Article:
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Blogger Unknown said...

That photo of the WW2 sub put me in mind of the online Fleet Submarine Manual here...

Complete manual for the entire wartime sub - amazing.

Blogger Rally said...

The website you give as Kow Yokoyama's is actually a modeling site called Krueger's Kriegers. It is a tribute site to the Yokoyama-designed "SF3D" et. al. model kits and the world which they inhabit. While there are many excellent SF3D/MaK ZBv3000 sites (my personal favourite and the one I use for reference is http://www.roboterkampf.com/), Kow's homepage is http://homepage3.nifty.com/kow/.

Anonymous Anonymous said...

Red Alert 2 concept art is a Kirov.

Blogger owr084 said...

"True to the name, this movement sings jazzy paens to convoluted and impressive tangles of pipes, chambers, pistons, and has the mighty horse-power in the center of it all."

No. That is incorrect. With a diesel motor, Torque is much more important than horse-power.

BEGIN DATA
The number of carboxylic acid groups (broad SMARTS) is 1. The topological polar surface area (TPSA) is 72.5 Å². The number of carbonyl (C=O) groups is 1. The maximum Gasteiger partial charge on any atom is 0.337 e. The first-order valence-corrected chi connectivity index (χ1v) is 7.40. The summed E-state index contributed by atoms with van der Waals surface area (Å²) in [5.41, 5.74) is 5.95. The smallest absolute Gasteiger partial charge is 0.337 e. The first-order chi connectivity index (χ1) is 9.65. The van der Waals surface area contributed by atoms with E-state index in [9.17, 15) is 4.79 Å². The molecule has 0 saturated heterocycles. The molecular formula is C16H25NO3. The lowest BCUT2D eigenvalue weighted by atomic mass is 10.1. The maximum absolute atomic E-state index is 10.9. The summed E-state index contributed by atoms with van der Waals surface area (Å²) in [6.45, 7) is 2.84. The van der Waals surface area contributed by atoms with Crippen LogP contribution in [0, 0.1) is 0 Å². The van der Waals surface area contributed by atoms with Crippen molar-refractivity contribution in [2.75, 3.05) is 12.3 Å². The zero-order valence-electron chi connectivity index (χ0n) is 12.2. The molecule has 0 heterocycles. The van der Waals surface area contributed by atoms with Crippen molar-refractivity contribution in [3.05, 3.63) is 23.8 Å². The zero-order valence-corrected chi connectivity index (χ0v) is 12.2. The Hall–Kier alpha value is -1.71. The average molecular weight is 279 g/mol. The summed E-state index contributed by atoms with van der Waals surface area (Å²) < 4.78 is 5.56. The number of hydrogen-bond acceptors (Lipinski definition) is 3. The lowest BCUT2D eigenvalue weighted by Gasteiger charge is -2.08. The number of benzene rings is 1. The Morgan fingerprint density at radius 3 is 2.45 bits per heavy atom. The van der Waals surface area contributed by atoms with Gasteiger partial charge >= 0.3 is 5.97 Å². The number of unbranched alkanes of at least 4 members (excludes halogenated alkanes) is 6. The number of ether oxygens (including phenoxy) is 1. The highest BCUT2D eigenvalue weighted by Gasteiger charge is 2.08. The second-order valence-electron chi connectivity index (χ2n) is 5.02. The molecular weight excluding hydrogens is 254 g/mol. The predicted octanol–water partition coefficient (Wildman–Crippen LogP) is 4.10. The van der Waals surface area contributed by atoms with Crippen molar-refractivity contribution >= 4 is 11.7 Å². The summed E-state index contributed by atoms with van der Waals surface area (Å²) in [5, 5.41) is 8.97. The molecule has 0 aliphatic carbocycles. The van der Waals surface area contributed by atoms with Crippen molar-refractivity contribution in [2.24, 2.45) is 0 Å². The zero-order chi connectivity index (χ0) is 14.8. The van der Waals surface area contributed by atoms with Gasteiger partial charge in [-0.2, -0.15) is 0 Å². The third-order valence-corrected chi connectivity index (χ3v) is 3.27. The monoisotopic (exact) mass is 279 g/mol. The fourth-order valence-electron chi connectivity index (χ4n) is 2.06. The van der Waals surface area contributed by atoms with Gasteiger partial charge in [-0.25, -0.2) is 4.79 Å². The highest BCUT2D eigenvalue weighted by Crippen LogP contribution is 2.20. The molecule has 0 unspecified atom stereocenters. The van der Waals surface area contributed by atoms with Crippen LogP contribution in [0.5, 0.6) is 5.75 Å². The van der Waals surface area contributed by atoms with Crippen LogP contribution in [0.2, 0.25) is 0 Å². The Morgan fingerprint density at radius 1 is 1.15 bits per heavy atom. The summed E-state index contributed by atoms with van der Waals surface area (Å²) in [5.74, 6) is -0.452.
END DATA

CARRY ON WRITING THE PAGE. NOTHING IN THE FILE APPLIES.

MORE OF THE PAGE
Anonymous Anonymous said...

Shouldn't it be Red Alert 3 rather than 2 ?

Anonymous Anonymous said...

@ owr084
Horsepower is a number derived from measured torque.
The formula is: HP = (RPM × Torque) ÷ 5252
(Anytime you see a graph showing an engine's horsepower and torque curves you'll notice they cross at 5'252 RPM)
As a result, engines that redline below 5'252 will make higher torque figures than HP and vice versa.
As diesel engines typically don't rev very high, they make much higher torque figures than horsepower.

Blogger Avi Abrams said...

Well, guys, you convinced me about superiority of the mighty Torque in this case. Updated.

Anonymous Anonymous said...

Mo' about the Kaga ship...